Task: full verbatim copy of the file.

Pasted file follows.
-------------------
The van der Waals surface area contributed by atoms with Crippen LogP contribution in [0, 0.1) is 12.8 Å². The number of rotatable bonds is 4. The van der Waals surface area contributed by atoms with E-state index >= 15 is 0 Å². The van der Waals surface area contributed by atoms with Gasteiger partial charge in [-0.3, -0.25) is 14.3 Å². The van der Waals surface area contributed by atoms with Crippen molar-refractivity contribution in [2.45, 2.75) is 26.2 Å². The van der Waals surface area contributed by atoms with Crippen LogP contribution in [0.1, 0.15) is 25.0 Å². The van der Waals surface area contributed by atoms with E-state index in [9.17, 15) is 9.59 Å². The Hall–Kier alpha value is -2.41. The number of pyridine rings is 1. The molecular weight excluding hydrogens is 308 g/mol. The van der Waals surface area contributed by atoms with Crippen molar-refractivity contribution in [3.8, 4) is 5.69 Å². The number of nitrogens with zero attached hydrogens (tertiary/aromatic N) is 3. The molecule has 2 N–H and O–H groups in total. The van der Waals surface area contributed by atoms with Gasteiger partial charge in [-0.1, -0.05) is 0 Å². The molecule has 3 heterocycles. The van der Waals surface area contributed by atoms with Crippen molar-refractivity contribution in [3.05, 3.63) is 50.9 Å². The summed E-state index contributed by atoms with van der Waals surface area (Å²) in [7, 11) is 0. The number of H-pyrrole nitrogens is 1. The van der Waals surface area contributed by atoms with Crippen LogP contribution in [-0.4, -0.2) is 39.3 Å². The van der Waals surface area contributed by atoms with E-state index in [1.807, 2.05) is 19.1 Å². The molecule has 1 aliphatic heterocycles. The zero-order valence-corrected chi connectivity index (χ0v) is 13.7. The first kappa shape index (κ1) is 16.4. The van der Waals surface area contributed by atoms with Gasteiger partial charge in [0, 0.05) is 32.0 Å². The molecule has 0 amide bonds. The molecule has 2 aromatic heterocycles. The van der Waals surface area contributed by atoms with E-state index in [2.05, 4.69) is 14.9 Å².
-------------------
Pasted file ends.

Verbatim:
The van der Waals surface area contributed by atoms with Crippen LogP contribution in [0, 0.1) is 12.8 Å². The number of rotatable bonds is 4. The van der Waals surface area contributed by atoms with E-state index >= 15 is 0 Å². The van der Waals surface area contributed by atoms with Gasteiger partial charge in [-0.3, -0.25) is 14.3 Å². The van der Waals surface area contributed by atoms with Crippen molar-refractivity contribution in [2.45, 2.75) is 26.2 Å². The van der Waals surface area contributed by atoms with Crippen LogP contribution in [0.1, 0.15) is 25.0 Å². The van der Waals surface area contributed by atoms with E-state index in [9.17, 15) is 9.59 Å². The Hall–Kier alpha value is -2.41. The number of pyridine rings is 1. The molecular weight excluding hydrogens is 308 g/mol. The van der Waals surface area contributed by atoms with Crippen molar-refractivity contribution in [3.8, 4) is 5.69 Å². The number of nitrogens with zero attached hydrogens (tertiary/aromatic N) is 3. The molecule has 2 N–H and O–H groups in total. The van der Waals surface area contributed by atoms with Gasteiger partial charge in [-0.1, -0.05) is 0 Å². The molecule has 3 heterocycles. The van der Waals surface area contributed by atoms with Crippen molar-refractivity contribution in [3.05, 3.63) is 50.9 Å². The summed E-state index contributed by atoms with van der Waals surface area (Å²) in [7, 11) is 0. The number of H-pyrrole nitrogens is 1. The van der Waals surface area contributed by atoms with Crippen LogP contribution in [-0.4, -0.2) is 39.3 Å². The van der Waals surface area contributed by atoms with E-state index in [1.807, 2.05) is 19.1 Å². The molecule has 1 aliphatic heterocycles. The zero-order valence-corrected chi connectivity index (χ0v) is 13.7. The first kappa shape index (κ1) is 16.4. The van der Waals surface area contributed by atoms with Gasteiger partial charge in [0, 0.05) is 32.0 Å². The molecule has 0 amide bonds. The molecule has 2 aromatic heterocycles. The van der Waals surface area contributed by atoms with E-state index in [2.05, 4.69) is 14.9 Å².